Two state senators — one very liberal and the other very conservative — have joined efforts in the Maryland General Assembly to protect citizens’ privacy from police unnecessarily using technology like drones to conduct searches.
Sens. Jamie B. Raskin and Christopher B. Shank, with the backing of the American Civil Liberties Union, will introduce four bills to regulate police use of drones, automatic license plate readers, email surveillance and location tracking so as to not infringe on privacy rights.
“It’s getting Orwellian out there,” Raskin (D-Dist. 20) of Takoma Park told reporters Tuesday morning.
Shank (R-Dist. 2) of Hagerstown called the situation a “slippery slope.”
“I am not content to sit here and allow this current diminution of our privacy rights to get to a point that one day my children or grandchildren are going to wake up and government is constantly spying on them,” he said.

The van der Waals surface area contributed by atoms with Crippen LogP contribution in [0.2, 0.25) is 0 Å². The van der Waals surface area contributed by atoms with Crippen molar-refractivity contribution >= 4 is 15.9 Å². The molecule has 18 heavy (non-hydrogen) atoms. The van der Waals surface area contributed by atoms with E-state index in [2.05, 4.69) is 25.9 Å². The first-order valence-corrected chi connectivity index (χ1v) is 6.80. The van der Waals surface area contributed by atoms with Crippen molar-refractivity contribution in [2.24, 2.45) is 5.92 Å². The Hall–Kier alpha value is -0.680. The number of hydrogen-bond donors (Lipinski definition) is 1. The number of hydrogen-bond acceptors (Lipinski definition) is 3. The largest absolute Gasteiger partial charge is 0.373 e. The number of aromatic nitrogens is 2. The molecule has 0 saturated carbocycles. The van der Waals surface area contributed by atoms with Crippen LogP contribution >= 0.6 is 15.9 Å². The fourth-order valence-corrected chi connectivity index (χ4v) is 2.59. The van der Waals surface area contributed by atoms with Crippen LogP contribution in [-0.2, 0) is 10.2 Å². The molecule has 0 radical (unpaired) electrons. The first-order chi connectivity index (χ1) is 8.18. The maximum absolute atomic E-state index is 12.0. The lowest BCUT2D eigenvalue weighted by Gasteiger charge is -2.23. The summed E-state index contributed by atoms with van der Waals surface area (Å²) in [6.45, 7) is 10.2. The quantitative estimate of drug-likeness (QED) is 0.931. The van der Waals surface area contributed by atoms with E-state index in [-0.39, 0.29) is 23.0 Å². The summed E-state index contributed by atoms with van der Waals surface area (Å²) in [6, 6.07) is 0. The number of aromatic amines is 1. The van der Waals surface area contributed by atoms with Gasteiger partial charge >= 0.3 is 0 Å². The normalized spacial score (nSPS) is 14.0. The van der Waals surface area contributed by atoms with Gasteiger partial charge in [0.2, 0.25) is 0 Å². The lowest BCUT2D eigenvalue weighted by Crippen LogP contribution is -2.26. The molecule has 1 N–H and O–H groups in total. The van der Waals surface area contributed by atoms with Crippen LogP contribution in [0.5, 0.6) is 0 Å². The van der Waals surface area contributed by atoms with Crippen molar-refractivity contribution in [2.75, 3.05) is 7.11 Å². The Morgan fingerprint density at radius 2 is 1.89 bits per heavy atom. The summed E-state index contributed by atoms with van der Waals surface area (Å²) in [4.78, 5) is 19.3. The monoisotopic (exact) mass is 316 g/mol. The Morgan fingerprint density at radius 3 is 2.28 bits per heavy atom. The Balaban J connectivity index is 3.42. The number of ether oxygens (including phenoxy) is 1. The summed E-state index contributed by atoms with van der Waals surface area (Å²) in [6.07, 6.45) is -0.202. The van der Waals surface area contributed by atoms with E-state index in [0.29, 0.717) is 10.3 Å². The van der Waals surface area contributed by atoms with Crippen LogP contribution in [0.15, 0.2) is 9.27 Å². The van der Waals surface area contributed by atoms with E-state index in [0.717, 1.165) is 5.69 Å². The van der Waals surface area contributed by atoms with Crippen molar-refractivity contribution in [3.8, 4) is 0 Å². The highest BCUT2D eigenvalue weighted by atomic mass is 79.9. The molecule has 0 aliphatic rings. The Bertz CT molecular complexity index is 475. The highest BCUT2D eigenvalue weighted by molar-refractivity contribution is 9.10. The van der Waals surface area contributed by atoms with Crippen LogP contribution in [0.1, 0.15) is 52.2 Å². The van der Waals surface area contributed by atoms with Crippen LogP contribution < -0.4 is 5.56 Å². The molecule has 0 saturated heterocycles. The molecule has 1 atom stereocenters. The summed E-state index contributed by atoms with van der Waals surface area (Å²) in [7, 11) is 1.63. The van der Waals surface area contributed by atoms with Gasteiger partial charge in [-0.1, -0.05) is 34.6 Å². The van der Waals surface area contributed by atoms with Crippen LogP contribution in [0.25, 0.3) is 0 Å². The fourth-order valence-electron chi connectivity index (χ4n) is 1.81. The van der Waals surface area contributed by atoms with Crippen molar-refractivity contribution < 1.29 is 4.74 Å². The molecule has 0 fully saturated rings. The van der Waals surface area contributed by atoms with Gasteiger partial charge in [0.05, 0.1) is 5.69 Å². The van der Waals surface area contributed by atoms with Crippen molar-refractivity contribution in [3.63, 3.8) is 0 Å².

Maryland last amended its privacy laws in 1988, he said.
Yet technology has vastly outpaced the law.
Raskin said the package of privacy bills aims to create a balance between law and technology.
Specifically, absent an emergency, the bills would require search warrants before looking at citizens’ emails and online data as well as before tracking someone via their cell phone. It would impose limits and regulations on aerial surveillance by drones and prevent police from keeping, for longer than 90 days without cause, the license plate and location data collected by the automatic scanners.
In the House, the bills are cosponsored by Dels. Jeff Waldstreicher (D-Dist. 18) of Kensington, Alfred C. Carr Jr. (D-Dist. 18) of Kensington, Michael D. Smigiel Sr. (R-Dist. 36) of Chesapeake City and Samuel I. “Sandy” Rosenberg (D-Dist. 41) of Baltimore.